Donn Thompson’s 100-year-old frame snapped to attention in the cold afternoon air Friday outside his home at the Rockwood South Hill retirement community, his hand extended in the formal military salute of a Marine Corps veteran.
Beneath that outward show of military decorum, performed in response to a procession that included a World War II era jeep and a color guard salute, lies memories of a conflict that has fewer and fewer firsthand witnesses as time passes.
“War is not very kind, remember that,” Thompson, who turned 100 Friday, said. “And most people wouldn’t be able to understand anything I told them.”
As a private first class in the Marines, Thompson participated in five assault landings in the Pacific Theater during World War II, said his son, Jim Thompson. Like many of his generation, he didn’t talk about the war with his children, but drips and drabs of information – and spontaneous bursts of emotion – would bubble out over the years.
On his first assault, the doors opened and the man next to him was immediately struck by gunfire and killed, Jim Thompson recalled his father telling him. He would later ask to see the man’s wallet when he was being carried away for burial, and inside were pictures of the man’s wife and two children.
“He would say, ‘I can still see those images in my head,’ ” Jim Thompson said.
He was in the Pacific when the United States dropped atomic bombs on Hiroshima and Nagasaki, leading to Japan’s surrender in World War II. In an interview in 1995, Thompson said he remembered the white flags dotting the Japanese hills as American forces arrived in August 1945.
“Chills ran up and down my spine,” Thompson recalled then. “I thought: ‘Man, if we’d invaded here, we would have been cut to ribbons.’ ”
Donn Thompson is a member of an increasingly exclusive club. The U.S. Department of Veterans Affairs estimated in September that of the 16 million Americans who served during World War II, fewer than 168,000 remained alive last year. That number was down from roughly 240,000 the year before.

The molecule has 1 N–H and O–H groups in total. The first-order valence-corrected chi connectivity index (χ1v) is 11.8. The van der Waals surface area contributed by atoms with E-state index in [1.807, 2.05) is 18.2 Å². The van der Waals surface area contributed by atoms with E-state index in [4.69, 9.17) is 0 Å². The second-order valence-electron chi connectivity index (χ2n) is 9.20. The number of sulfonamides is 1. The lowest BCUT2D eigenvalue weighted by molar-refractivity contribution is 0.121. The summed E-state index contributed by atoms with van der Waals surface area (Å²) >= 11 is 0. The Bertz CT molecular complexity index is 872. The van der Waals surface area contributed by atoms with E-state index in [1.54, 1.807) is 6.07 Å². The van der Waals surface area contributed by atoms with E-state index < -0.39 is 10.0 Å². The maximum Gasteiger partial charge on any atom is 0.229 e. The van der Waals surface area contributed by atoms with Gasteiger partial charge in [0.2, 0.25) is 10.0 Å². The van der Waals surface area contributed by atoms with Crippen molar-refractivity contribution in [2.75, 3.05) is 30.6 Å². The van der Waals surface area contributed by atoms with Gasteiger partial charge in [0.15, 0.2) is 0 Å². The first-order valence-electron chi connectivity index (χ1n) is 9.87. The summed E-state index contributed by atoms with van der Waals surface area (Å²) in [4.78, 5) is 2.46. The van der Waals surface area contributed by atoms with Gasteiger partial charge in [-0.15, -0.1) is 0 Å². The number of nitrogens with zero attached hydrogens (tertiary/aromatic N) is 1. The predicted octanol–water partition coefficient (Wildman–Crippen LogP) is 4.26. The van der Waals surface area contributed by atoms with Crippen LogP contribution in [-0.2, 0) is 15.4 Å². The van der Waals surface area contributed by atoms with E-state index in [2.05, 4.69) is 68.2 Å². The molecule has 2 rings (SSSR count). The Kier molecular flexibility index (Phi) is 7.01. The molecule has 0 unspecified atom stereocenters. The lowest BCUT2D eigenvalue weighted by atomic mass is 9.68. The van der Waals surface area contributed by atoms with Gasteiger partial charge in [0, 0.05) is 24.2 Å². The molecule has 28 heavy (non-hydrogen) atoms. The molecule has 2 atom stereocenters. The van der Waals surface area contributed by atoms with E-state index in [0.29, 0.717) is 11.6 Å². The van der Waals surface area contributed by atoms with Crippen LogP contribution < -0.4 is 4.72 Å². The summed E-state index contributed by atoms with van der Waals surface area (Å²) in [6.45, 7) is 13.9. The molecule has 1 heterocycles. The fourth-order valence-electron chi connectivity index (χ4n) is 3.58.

Several generations and friends at Rockwood and beyond stopped Friday afternoon to share a handshake or a word of congratulations for Thompson, a Lewis and Clark High School alumnus who enlisted in the Marine Corps in 1943 before finishing college. At his side was his wife of 75 years, Dude, (pronounced Dew-dee).
“They’ve always called each other ‘love bugs,’ ” Jim Thompson said.
Dude Thompson stood with her husband as the Melvin M. Smith Detachment of the Marine Corps League and active members of the military presented the colors, along with proclamations and challenge coins to her husband.
“It’s a little emotional,” Dude Thompson said. “I tried to hold back tears, and I did.”
Joining the celebration were former neighbors Darrell and Colleen Kuhn, who’ve been attending birthday celebrations for the couple for years.
“We’ve stayed friends for 20-plus years,” Colleen Kuhn said. “We still consider them neighbors.”
“They were good neighbors, good mentors, good friends,” Darrell Kuhn said. “The world needs more people like them, especially today.”
Among the gifts that Donn Thompson received Friday were 178 cards of well wishes, sent from 38 states, collected by local chapters of the Daughters of the American Revolution. The local chapter of the Children of the American Revolution also collected cards for Thompson.
Donn Thompson credited his “good genes” for his longevity. His “dear dad” lived to 97, and died of a heart attack.
“God bless you, Dad, I’m still here,” Thompson said Friday, lifting his eyes to the sky over a celebratory glass of wine.
Later, after the procession had passed and the proclamations had been read, Thompson once again lifted his hand to his forehead, addressing the men and women in uniform in front of him.
“I salute you,” he said.